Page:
The mac 'n cheese is creamy goodness––100% comfort food in every forkful. The corn is okay. Corny through and through. Just like us.
The green beans come mixed with smoked pork. That's an excellent addition to an otherwise healthy dish. The baked beans were delicious, tasting just like baked beans. They also have some smoked meat added for good measure and flavor enhancement.
We shared a peach cobbler for dessert. There's no smoked meat in it. The kitchen is serious about its sweet treats for clean plate club members. It was the peach cobbler of the gods. Delicious and wholly satisfying. The perfect capper for a hearty meal.
We called it a day with our bellies busting, waved goodbye to our talented cooks, and dreamt of an afternoon nap. We had earned it.
Hit Herb's soon. Trail or no trail.
Rating: Four Ribs*
Herb's Rib Shack
186 Windy Hill Rd
Marietta GA 30060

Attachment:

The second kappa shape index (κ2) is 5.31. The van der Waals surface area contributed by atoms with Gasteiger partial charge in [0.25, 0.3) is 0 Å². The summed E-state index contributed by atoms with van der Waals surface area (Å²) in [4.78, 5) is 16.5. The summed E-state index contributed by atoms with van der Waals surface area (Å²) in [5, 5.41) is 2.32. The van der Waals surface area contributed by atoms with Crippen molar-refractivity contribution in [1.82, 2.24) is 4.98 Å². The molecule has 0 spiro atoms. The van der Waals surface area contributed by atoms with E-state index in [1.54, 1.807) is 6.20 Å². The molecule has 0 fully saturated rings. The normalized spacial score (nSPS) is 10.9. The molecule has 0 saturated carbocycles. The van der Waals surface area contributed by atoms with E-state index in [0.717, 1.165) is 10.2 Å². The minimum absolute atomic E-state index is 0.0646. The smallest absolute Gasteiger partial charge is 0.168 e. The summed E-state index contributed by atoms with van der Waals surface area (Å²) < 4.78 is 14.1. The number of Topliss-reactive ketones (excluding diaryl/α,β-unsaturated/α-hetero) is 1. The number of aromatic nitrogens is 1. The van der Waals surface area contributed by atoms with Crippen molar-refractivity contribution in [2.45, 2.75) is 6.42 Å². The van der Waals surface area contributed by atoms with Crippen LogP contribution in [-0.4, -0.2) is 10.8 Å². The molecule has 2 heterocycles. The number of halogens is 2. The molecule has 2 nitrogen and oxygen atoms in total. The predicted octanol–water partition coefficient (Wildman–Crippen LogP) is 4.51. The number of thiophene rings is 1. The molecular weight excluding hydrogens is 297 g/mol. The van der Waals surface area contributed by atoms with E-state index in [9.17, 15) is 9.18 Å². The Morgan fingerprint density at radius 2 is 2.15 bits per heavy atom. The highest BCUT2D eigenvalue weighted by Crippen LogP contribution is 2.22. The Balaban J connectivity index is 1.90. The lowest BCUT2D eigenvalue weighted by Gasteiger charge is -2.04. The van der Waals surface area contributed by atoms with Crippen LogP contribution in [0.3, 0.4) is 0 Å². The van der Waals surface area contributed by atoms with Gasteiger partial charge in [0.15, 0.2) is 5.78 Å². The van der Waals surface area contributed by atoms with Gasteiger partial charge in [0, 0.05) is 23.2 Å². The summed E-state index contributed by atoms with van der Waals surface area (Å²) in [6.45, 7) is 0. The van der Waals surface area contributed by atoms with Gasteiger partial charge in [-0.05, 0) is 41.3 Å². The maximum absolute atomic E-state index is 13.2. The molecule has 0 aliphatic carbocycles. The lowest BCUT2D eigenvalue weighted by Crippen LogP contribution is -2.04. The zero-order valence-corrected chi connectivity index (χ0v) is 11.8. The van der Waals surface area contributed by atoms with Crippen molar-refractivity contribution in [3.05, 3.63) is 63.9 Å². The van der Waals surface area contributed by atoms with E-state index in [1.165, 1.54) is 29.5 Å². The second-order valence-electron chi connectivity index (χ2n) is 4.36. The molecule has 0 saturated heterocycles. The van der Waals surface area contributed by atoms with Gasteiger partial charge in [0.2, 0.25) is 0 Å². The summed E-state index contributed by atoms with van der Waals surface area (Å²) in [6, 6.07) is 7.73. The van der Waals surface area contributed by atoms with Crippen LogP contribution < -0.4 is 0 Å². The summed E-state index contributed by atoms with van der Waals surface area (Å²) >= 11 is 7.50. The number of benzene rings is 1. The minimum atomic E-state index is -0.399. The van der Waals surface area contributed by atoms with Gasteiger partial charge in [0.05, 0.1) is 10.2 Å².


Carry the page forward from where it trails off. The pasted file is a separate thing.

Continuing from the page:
*About Our Barbecue Rating System
Trailheads do not claim to be food experts, epicureans, or sophisticated palettes. We are hungry hikers who attack a selected barbecue venue and ravage our way through whatever smoked fare and fixings they're dishing.
Our reviews feature what we believe are the highlights of the menu we sampled. So our intent is not to trash talk the saintly folks who tend to smoldering smokers on hot, humid summer days. They are sacrificing themselves in the noble art of smoking meats and feeding the drooling masses. Many are independent entrepreneurs who are the backbone of this humming American economy.
Now that you know our standards, you may wonder why every barbecue place gets a four ribs rating. The answer is easy: our group has acclaimed designers, and they think the ribs graphic looks cool.
Who are we to argue? Enjoy.